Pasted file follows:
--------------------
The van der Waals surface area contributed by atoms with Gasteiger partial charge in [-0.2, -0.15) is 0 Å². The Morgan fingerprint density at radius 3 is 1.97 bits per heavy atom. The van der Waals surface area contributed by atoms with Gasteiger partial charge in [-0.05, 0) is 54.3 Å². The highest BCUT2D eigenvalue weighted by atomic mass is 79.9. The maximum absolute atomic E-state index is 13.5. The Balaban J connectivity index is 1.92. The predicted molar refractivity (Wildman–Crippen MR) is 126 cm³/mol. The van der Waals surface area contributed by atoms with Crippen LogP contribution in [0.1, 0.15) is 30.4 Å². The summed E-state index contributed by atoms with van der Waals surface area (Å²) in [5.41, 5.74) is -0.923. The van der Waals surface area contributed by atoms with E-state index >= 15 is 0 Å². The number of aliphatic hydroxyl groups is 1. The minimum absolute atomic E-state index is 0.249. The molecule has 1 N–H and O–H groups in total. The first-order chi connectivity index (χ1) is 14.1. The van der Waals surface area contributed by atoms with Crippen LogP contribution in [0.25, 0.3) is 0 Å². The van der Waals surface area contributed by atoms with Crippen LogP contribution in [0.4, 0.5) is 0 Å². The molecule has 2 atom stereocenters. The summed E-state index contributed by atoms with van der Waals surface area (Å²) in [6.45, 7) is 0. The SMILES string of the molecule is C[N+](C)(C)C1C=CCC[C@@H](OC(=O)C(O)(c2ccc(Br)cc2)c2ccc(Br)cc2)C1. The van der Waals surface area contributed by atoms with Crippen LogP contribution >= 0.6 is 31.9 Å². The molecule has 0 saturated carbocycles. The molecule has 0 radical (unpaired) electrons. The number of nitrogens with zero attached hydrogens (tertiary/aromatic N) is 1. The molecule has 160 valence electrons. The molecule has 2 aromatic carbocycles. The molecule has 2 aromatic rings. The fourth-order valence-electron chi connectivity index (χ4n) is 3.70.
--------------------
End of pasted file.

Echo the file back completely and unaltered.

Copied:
The van der Waals surface area contributed by atoms with Gasteiger partial charge in [-0.2, -0.15) is 0 Å². The Morgan fingerprint density at radius 3 is 1.97 bits per heavy atom. The van der Waals surface area contributed by atoms with Gasteiger partial charge in [-0.05, 0) is 54.3 Å². The highest BCUT2D eigenvalue weighted by atomic mass is 79.9. The maximum absolute atomic E-state index is 13.5. The Balaban J connectivity index is 1.92. The predicted molar refractivity (Wildman–Crippen MR) is 126 cm³/mol. The van der Waals surface area contributed by atoms with Crippen LogP contribution in [0.1, 0.15) is 30.4 Å². The summed E-state index contributed by atoms with van der Waals surface area (Å²) in [5.41, 5.74) is -0.923. The van der Waals surface area contributed by atoms with E-state index >= 15 is 0 Å². The number of aliphatic hydroxyl groups is 1. The minimum absolute atomic E-state index is 0.249. The molecule has 1 N–H and O–H groups in total. The first-order chi connectivity index (χ1) is 14.1. The van der Waals surface area contributed by atoms with Crippen LogP contribution in [0.25, 0.3) is 0 Å². The van der Waals surface area contributed by atoms with Crippen LogP contribution in [0.4, 0.5) is 0 Å². The molecule has 2 atom stereocenters. The summed E-state index contributed by atoms with van der Waals surface area (Å²) in [6.45, 7) is 0. The SMILES string of the molecule is C[N+](C)(C)C1C=CCC[C@@H](OC(=O)C(O)(c2ccc(Br)cc2)c2ccc(Br)cc2)C1. The van der Waals surface area contributed by atoms with Crippen LogP contribution >= 0.6 is 31.9 Å². The molecule has 0 saturated carbocycles. The molecule has 0 radical (unpaired) electrons. The number of nitrogens with zero attached hydrogens (tertiary/aromatic N) is 1. The molecule has 160 valence electrons. The molecule has 2 aromatic carbocycles. The molecule has 2 aromatic rings. The fourth-order valence-electron chi connectivity index (χ4n) is 3.70.